If everything that you see on TV is true, the average American high school revolves around its football team and its efforts to reach state championships. Each player works hard to be in the top 300 in the country and to be noticed by college recruiters. For the students of South Crenshaw High School and Beverly Hills High School, it is not any different; football is all that matters and you need to do whatever it takes to succeed, even “steal” a player from another team.
This is the premise of the CW show ‘All American’ (currently streaming on Netflix). Spencer James, a student of South Crenshaw High School, is discovered by Billy Baker, head coach of Beverly Hills High School. Spencer, who is not only an incredible player but also a bright student, is made an offer to transfer to Beverly Hills and hopefully have a better chance of being recruited for college scholarships.
Even though the two schools are only a few miles apart, they could not be more different. Crenshaw is a predominantly black neighborhood with many low income families, while Beverly Hills is the home of some of the richest families in the state. Choosing between his hometown and some fancy new high school proves to be a difficult decision for Spencer since his single mother, younger brother, and all of his friends are in Crenshaw. After much deliberation, Spencer decides that transferring to Beverly is the best choice for him and his family, leading to a whole slew of shenanigans.
While the team was not the most welcoming at first, Spencer finds a family at Beverly that he loves and appreciates. He becomes the star of the team, though not all team members are happy about it. He overcomes challenges in order to adjust to life in Beverly Hills while keeping his ties to Crenshaw. The show has many talented actors who portray authentic teenage characters with realistic interactions and aspirations. It is refreshing compared to the seemingly endless stockpile of Netflix “teen rom-coms” played by actors in their mid-twenties who do not seem to understand at all what high school is really like.
‘All American’ is not only about football, however. It tackles tough discussions about racial injustices and even class struggles through the stark differences between Beverly Hills and Crenshaw. Each character in the show struggles with their own inner demons, as well as finding their place within their communities. In fact, the entire second season is set in the football off-season so that the viewers can see a new side to many of their favorite characters.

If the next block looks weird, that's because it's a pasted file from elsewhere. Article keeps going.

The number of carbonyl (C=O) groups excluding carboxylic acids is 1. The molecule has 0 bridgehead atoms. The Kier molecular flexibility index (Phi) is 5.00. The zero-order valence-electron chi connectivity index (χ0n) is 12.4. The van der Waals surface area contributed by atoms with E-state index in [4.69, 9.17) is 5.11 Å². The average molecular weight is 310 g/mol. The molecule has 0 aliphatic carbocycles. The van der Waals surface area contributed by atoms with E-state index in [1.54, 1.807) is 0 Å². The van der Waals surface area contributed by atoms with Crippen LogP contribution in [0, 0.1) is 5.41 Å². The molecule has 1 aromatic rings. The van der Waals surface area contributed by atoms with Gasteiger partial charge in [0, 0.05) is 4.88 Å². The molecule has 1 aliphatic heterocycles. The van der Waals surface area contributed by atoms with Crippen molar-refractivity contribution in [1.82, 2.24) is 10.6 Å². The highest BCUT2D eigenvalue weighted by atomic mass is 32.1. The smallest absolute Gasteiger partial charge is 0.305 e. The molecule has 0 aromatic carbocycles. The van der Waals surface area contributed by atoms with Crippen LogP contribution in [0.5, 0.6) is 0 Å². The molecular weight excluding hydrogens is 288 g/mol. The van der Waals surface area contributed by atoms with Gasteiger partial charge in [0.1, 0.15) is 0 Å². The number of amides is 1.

‘All American’ has already become an all time favorite for many teenagers, with some arguing that it is the best high school drama ever. One such fan is Jensy Jimenez ’22, who said, “It beautifully touches on multiple topics that society stigmatizes, which is why I love the series so much.”
Despite all of the drama and chaos, Season 1 of ‘All American’ leaves the viewer feeling satisfied and excited for the even more action-packed Season 2. The second season of the drama is dramatically charged, and each episode ends with a cliffhanger, making it perfect for binge-watching.
Even with all of the positive reception that the show has garnered, many Bronx Science students are still hesitant to start watching a whole new series. “It seems similar to another Netflix show called ‘On My Block,’ and it gives representation to minorities and inner cities,” Uchechukwu Uwanaka ’22 said.
But the success of ‘All American’ suggests that most teenagers are finding it worth their time. Right now, while we are in a time of social distancing, isolation, and quarantine, and school campuses are a fading memory, the show is an escape and a promise of good times to come.
To watch ‘All American’ on Netflix (subscription required), click HERE.
“It beautifully touches on multiple topics that society stigmatizes, which is why I love the series so much.” said Jensy Jimenez ’22.